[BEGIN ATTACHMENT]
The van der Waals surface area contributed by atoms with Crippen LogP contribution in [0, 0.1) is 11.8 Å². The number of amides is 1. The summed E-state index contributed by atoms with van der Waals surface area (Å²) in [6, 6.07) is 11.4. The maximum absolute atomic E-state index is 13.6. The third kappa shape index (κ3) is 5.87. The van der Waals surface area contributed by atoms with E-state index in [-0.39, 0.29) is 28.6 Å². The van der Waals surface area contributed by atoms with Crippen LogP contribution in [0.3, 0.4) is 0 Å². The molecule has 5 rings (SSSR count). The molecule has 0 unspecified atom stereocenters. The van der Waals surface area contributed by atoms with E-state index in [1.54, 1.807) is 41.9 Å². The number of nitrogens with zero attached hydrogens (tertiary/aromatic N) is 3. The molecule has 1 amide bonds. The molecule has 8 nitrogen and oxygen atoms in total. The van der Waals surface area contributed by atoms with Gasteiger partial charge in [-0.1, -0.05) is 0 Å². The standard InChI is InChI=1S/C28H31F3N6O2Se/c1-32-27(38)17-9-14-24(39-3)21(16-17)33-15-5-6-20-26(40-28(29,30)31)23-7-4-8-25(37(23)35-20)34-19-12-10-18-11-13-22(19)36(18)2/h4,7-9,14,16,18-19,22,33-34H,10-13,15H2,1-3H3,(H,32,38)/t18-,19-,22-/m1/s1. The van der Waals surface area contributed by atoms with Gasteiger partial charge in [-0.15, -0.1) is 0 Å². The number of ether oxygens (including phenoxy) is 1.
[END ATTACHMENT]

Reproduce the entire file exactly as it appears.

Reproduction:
The van der Waals surface area contributed by atoms with Crippen LogP contribution in [0, 0.1) is 11.8 Å². The number of amides is 1. The summed E-state index contributed by atoms with van der Waals surface area (Å²) in [6, 6.07) is 11.4. The maximum absolute atomic E-state index is 13.6. The third kappa shape index (κ3) is 5.87. The van der Waals surface area contributed by atoms with E-state index in [-0.39, 0.29) is 28.6 Å². The van der Waals surface area contributed by atoms with Crippen LogP contribution in [0.3, 0.4) is 0 Å². The molecule has 5 rings (SSSR count). The molecule has 0 unspecified atom stereocenters. The van der Waals surface area contributed by atoms with E-state index in [1.54, 1.807) is 41.9 Å². The number of nitrogens with zero attached hydrogens (tertiary/aromatic N) is 3. The molecule has 1 amide bonds. The molecule has 8 nitrogen and oxygen atoms in total. The van der Waals surface area contributed by atoms with Gasteiger partial charge in [-0.1, -0.05) is 0 Å². The standard InChI is InChI=1S/C28H31F3N6O2Se/c1-32-27(38)17-9-14-24(39-3)21(16-17)33-15-5-6-20-26(40-28(29,30)31)23-7-4-8-25(37(23)35-20)34-19-12-10-18-11-13-22(19)36(18)2/h4,7-9,14,16,18-19,22,33-34H,10-13,15H2,1-3H3,(H,32,38)/t18-,19-,22-/m1/s1. The van der Waals surface area contributed by atoms with Gasteiger partial charge in [-0.15, -0.1) is 0 Å². The number of ether oxygens (including phenoxy) is 1.